Battle With A Giant
If you have ever been asked “what is the biggest fish you’ve caught,” and felt too bashful to reply, then chances are you probably know what it’s like battling giant tuna.
Prince Edward Island
Seemingly a quiet sea-side farming community, this place is hiding a big secret. Giant bluefin tuna, that is, and they are lurking in these fertile waters, gorging on herring and mackerel.
Prince Edward Island Tuna Grounds
Life on the sea is just a part of living for Tony MacDonald and the crews of Tony’s Tuna Fishing charters. The BD team joined them and brought Race to PEI winner, Gilbert Saucedo, along to catch a giant.
Scott Goodwin Fights Giant Tuna
Thrill seeking comes in many forms. I’m not one to climb the hill of a roller coaster, but strap me to a giant tuna and I was happy as could be. This is not your normal fishing situation, but I feel lucky to have been a part of it.
Enduring The Giant Bluefin Tuna Fight
Hooked in water as shallow as 80 feet, these fish are notorious for turning what you thought was a fight almost won, into a fight that just started.
Leader A Giant Bluefin Tuna
Making it a yearly habit, BDOutdoors’s Brant Crenshaw has a reminder in his calendar that reads something like “reach out and touch a giant.” Fish of this size must be treated with respect and caution because they are way stronger than we are.
Setting Up Giant Tuna Baits
We caught live mackerel for bait each morning and then put three out. One dangled from a kite while two drifted as a long a short flatline.
Testing The Harness
Preparation is key when battling big fish. Jason is putting some test pressure on the rod while the harness is pre-adjusted to each angler, before the fight.
Mike Torbisco Battles Giant Bluefin Tuna
One of the extra challenges we faced with our choice to use standup gear was to remain steady and planted on the deck despite the motion of the boat and the extreme pressure trying to lift you off the deck.
Okuma Makaira 80w
Okuma Makaira 80w, the reel of choice of Tony’s Tuna Fishing. Not too many can hold up to this kind of workout day in and day out. Very Impressive.
Giant Tuna Bait
Would not want to be in their shoes: these live mackerels are the target of the bluefins enormous appetite. We were just “matching the hatch” so to speak.
Mike Torbisco Fights Tuna
Mike Torbisco, our camera guru, turned out to be a fishing guru as well. He whipped a 550 pound bluefin in about forty minutes. The gloves help your grip and reduce blistering during the intense struggle.
Giant Tuna Chunk Bait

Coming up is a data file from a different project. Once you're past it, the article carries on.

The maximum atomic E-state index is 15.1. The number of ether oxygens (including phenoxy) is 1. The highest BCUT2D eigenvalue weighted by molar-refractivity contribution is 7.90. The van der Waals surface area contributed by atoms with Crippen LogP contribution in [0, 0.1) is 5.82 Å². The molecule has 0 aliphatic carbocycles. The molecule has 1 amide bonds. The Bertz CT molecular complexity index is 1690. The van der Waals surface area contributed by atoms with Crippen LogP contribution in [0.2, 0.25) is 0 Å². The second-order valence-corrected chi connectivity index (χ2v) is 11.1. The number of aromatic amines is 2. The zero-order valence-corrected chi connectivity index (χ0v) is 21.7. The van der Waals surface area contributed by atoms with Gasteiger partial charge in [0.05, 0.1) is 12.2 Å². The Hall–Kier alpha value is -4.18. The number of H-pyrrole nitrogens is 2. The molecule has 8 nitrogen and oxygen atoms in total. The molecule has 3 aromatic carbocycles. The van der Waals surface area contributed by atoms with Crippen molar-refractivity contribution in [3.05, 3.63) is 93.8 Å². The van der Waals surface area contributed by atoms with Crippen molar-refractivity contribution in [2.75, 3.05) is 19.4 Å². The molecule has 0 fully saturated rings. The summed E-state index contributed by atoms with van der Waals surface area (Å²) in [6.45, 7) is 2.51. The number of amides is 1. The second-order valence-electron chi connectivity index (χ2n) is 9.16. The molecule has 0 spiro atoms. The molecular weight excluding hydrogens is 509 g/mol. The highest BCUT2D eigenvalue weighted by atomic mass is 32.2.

The crew brings fresh mackerel to cut into chunks and chum while we drifted. The goal is to lay down a scent trail that will lead the searching tuna to our baits. We kept a steady trickle of pieces going overboard during the day.
Ali Hussainy Giant Bluefin Tuna
No stranger to battling big fish, Ali Hussainy proved that technique is key to tiring the fish and conserving the strength of the angler. Don’t fight the gear, it’s as much about timing your effort to the fish’s actions and the motion of the boat.
Ali Hussainy Battling Giant Tuna
One thing to remember in a fight like this is to never take a hand off of the rod or reel. Even though the pressure is being held by the harness, if the line were to break, the recoil will send the rod into the face of the angler. I have seen it leave permanent scars.
Giant Bluefin Tuna Boatside
The laws require the bluefin to be released quickly so as not to fight them to the death. We were using 200 pound braid with a topshot of 200 pound mono. The Okuma 80’s were set at about fifty pounds of drag, which we would bump up near the end of the fight.
Mike Torbisco Bluefin Tuna
The bluefin are brought along side the boat which has a ruler on the side of the hull to get a length measurement before the leader is cut close and the fish swims away for another day.
Giant Bluefin on the Surface
The tuna have several tactics they use during the fight. Some stay near the top and are more erratic in direction, while others dig down deep and make big circles. This is the one that hurts the angler the most as the pressure is straight down.
Jason Hayashi Giant Bluefin Tuna
Jason Hayashi battles a giant. There is a safety line attached to the angler, who is strapped to the reel. I’m sure its just to save the rod and reel.
Jason Hayashi Battles Giant Bluefin Tuna
Only with quality equipment can you apply that much pressure between a fish and an angler and expect everything to hold up. Fifty pounds of drag will find the weak link if there is one.
Bluefin Tuna Landing
Tony’s crews use a large blunt hook to cradle the tail of the tuna while it is being released. Sometimes this is quite a challenge.
Larry Dahlberg Fights Giant Tuna
Larry Dahlberg fights a giant tuna while shooting an episode of Hunt for Big Fish. He joined the BD team for this trip to PEI.
Boat Outfitters Tackle Station
The Boat Outfitters Tackle Station was built custom for Capt. Tony’s boat. It not only organized the tackle, but held the cooking pot as well.
Eating Lobster Rolls
You might not be able to tell who had the biggest fish, but we can certainly keep track of who can eat the most lobster rolls.
You have to be a disturbed individual to feel you need to dip your mayo-layden delicious lobster roll into melted butter. I wont identify whom the culinary criminal (or genius) was in this instance but we will give two hints. He prefers tape instead of band aids and his name is Brant.
Prince Edward Island Mussels
What better way to pass the time during the battle than to throw down on a pot of fresh steamed local mussels. Wow, you could get spoiled up there. It was a nice change from lobster rolls.